Openings

A rucksack with only one opening is not a good purchase unless you enjoy unpacking pretty much everything every time you need something. Instead, look for a pack with multiple openings as well as exterior pockets. Mesh side pouches for water bottles (or wet socks) can protect your (still dry) clothes and other supplies.

 

Water Tolerance

Most outdoor gear is referred to as “water resistant”, so you know that the fabric itself sheds water. However, you’d be well served to invest in a waterproof cover for your rucksack to protect vital points like zippers from a torrential downpour. Invest in a ripstop waterproof cover so it will last, and consider getting one made of a light reflective material, so that when the skies grow dark, you’ll still be visible.

Finally, get a big waterproof cover with a drawstring so you can snug it down over the whole bag. Your next rucksack may be larger; why not plan to scale up?

 

Hooks and Hangers-On

A quality hiking rucksack will likely have exterior pouches for your water bottle, but you may also want to look for a pack for hooks for your hiking poles or a spot to hang climbing gear. Of course, every extra bit of gear will add weight, but if there are items you’ll need quickly, having them on a hook means you won’t need to unstrap, lower and dig through your bag.

 

Electronics

A good hike in the mountains doesn’t necessarily call for a laptop or tablet, but if you plan on purchasing a bag you can use for multiple travel options, you’ll want to consider a rucksack with space for your electronics. Should you find a great bag that works well for everything but your laptop, invest in some padded shock-resistant sleeves so you can shield your computer from bumps and banging around.

 

Hiking Vs. Travel

A well-constructed rucksack can be used for more than camping. If you are planning a trip and need a good carry-on, consider purchasing a rucksack that will fit into overhead bins. Be sure to find a rucksack with either detachable or storable straps, so your bag doesn’t end up tangled with others in the overhead.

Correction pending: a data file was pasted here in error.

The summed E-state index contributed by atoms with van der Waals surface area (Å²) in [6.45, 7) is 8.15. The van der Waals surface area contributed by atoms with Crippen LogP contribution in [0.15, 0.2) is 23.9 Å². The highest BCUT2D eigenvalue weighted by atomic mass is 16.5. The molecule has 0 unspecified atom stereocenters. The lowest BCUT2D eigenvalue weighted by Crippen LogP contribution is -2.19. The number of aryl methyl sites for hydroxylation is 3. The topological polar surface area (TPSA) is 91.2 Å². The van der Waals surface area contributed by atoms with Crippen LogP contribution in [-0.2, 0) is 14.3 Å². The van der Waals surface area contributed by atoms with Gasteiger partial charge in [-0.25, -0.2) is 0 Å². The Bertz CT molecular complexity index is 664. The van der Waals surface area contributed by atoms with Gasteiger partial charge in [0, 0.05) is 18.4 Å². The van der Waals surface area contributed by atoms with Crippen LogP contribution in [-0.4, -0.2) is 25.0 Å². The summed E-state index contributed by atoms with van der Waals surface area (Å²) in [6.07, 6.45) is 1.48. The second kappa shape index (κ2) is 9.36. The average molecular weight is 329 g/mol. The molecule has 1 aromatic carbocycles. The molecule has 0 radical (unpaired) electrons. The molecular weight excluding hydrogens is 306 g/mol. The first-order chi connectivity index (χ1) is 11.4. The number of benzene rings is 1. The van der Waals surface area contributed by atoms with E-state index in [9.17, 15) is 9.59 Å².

A larger rucksack can of course be checked, but you’ll need the same strap flexibility. This is crucial if you’re going to check your bag; straps can get tangled up in a conveyor belt mechanism, possibly damaging your bag and spreading your personal items all over the luggage carousel.

 

The Rucksack as Suitcase

Checking a rucksack does mean you won’t have the luxury of wheels when traveling through airports and train stations. However, once your rucksack is loaded and properly strapped on, you’ll save yourself no small amount of hassle and discomfort.

1) You know exactly where your stuff is.

2) You’ll take up less space on the walkways and escalators, so nobody will trip over your gear.

3) You won’t have to walk with one arm twisted behind you.

4) Elevators will be much easier to manage.

Wheeled bags are great but they promote an over-confidence in packing. When travelers hit that spot in the airport or train station where the bag has to be lifted up, a careful packer with a knapsack only has to climb the stairs. The over-packer with the wheeled bag has to lug and struggle.

 

So What Is A Rucksack Bag Again?

A rucksack is a large and heavy duty bag designed to be settled on your back and carried via straps that fit over your shoulders. There may also be straps that cross your chest or your hips for better balance and support. Your rucksack should be large enough to hold what you need but not so large that you overfill it.

No matter how much gear you need, make sure and dry fit your rucksack. If possible, strap it on in the store so you can truly get a feel for where the straps will lay against your frame and make sure you’re quite comfortable when the bag is empty.

 

Conclusion

All of the bags referred to in this article offer one great benefit: you can carry your gear in an even and balanced way while still keeping your hands free. No matter what you choose to call it, these bags are great for your mobility and your posture!